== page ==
Museum of Named Diamonds Reveals Second Most Romantic Gift, For Valentine’s Day

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The Museum of Named Diamonds (“MoND”) showcases, online, both famous stones such as the Hope Diamond, and also personalized diamonds, whose names have been officially recorded, together with the story of that diamond and the relationship it represents.

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“The diamond itself of course is forever,” said Olson. “Now the relationship it represents can be formally tied to that diamond forever, through a personalized name, along with the story of the relationship.”

The Museum of Named Diamonds, the jewelry industry’s official registry of diamond names, announced today “the second most romantic gift a woman can receive.”

“Every woman knows that the most romantic gift is a diamond,” explained Krista Olson, Executive Director. “A diamond is a symbol of love, of a relationship. But it’s now possible to give the second-most romantic gift: the naming of that diamond.”

The Museum of Named Diamonds (“MoND”) showcases, online, both famous stones such as the Hope Diamond, and also personalized diamonds, whose names have been officially recorded, together with the story of that diamond and the relationship it represents.

“The diamond itself of course is forever,” said Olson. “Now the relationship it represents can be formally tied to that diamond forever, through a personalized name, along with the story of the relationship.”

Anyone can officially name their diamond, provided the name is not already taken. For example, a diamond cannot be named Hope, or Star of India, because those names are already in use. Typically, a name is chosen that connects the diamond to the relationship it represents, and reflects a special memory or emotion.

“When a woman’s diamond is named, it promotes it to something more than a commodity,” said Olson. “It becomes literally a museum piece—not because of its size or history, but because the story of the relationship is preserved—forever. That’s why we think it’s the second most romantic gift a woman can receive.”

The MoND Store sells diamond naming gift cards at http://www.nameddiamonds.org/giftcard.

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Background information on the museum of named diamonds:

The Museum of Named Diamonds(“MoND”) was created in 2015 to serve as the diamond industry’s official registry of formally-named diamonds. The Museum has been officially designated as the industry’s registry of diamond names by the World Diamond Mark Foundation of the World Federation of Diamond Bourses, the governing body of the world diamond industry.

The Museum’s Board of Governors consists of William Boyajian, formerly president of the Gemological Institute of America; Jacques Voorhees, founder of Polygon, the first online business-to-business trading platform for diamonds, and Jeffrey Fischer, President Emeritus of the International Diamond Manufacturers Association.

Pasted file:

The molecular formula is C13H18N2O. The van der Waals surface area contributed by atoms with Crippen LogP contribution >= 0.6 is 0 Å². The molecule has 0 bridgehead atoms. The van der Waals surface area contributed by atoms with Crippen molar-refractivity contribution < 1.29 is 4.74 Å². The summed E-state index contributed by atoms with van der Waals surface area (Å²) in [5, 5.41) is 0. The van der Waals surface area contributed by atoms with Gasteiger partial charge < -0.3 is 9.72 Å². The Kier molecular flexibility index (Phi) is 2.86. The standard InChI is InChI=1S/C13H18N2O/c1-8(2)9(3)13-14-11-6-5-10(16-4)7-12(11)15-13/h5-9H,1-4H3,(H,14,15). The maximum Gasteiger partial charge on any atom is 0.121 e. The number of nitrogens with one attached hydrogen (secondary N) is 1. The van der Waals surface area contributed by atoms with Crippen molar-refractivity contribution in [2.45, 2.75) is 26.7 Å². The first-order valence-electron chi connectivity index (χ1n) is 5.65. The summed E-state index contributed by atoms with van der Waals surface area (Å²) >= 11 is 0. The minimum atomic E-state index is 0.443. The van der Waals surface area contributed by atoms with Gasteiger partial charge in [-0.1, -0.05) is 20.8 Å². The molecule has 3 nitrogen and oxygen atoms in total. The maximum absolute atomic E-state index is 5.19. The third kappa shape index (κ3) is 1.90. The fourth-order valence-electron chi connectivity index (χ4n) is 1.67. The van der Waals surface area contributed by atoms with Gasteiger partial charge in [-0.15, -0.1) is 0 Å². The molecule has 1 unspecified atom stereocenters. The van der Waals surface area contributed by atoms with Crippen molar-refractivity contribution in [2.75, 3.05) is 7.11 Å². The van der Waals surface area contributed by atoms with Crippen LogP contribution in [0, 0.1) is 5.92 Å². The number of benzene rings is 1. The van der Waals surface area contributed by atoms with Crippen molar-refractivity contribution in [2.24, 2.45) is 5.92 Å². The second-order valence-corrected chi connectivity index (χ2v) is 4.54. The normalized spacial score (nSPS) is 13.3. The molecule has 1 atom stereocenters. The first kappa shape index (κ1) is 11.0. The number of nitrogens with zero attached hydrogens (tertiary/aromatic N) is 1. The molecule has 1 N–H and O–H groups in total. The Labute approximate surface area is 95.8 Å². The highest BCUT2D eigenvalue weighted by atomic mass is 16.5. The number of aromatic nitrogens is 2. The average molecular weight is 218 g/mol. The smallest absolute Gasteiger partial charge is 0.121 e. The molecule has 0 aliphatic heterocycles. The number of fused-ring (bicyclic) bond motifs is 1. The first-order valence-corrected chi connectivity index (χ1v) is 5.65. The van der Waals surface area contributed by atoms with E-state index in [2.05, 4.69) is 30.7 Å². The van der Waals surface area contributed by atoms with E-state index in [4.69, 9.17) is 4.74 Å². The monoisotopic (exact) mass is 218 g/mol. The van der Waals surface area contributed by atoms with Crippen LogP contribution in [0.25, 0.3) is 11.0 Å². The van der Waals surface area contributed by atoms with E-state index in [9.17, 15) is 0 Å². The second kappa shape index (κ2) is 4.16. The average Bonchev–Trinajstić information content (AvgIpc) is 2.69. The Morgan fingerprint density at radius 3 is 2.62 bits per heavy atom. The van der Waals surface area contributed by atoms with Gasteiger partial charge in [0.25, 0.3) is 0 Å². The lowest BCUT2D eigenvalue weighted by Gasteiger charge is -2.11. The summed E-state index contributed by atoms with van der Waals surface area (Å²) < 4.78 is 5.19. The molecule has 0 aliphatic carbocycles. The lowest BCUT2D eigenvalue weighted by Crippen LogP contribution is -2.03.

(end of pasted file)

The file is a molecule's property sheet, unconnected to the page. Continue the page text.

Serving as consultants are Robert Procop, gem expert and editor-in-chief of the newest edition of Ian Balfour’s authoritative “Famous Diamonds” tome; and Dr. Jack Ogden, an expert in diamond history and formerly Secretary General to CIBJO (the World Jewelry Confederation), and formerly CEO of the Gemological Association of Great Britain.

How diamond names, and stories, connect a diamond to the relationship it symbolizes:

Couples who decide to name their diamond typically choose a name that connects the diamond to the relationship, via a special memory, emotion, or otherwise. For example, one couple chose “Strawberry Harvest” because the man earned the money to afford the diamond, by picking strawberries one summer. Another chose “Sea Otter” because of the way Sea Otters hold hands when they sleep at night, and this couple does the same thing. The name for the “Just In Time” diamond was chosen because the couple had been simply friends for many years, but discovered “just in time” that they were also in love. See more examples of personalized diamond names, and their accompanying stories, here.    

How the museum preserves diamond names, and their stories, forever:

Diamonds showcased in the Museum are also encoded into the Blockchain—the open-source, mathematics-based technology which among other things powers bitcoin—and which is being increasingly used by global corporations to preserve records forever. When something is written into the Blockchain it is recorded for all time on thousands of synchronized computers around the world. Thus the names and stories registered at the Museum of Named Diamonds will last as long as the diamond itself. The diamond name, the story, and the relationship they symbolize, become timeless. It is far more powerful than carving a heart on a tree, with a pair of initials inside. Learn more about the Blockchain here.

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Krista Olson, Executive Director
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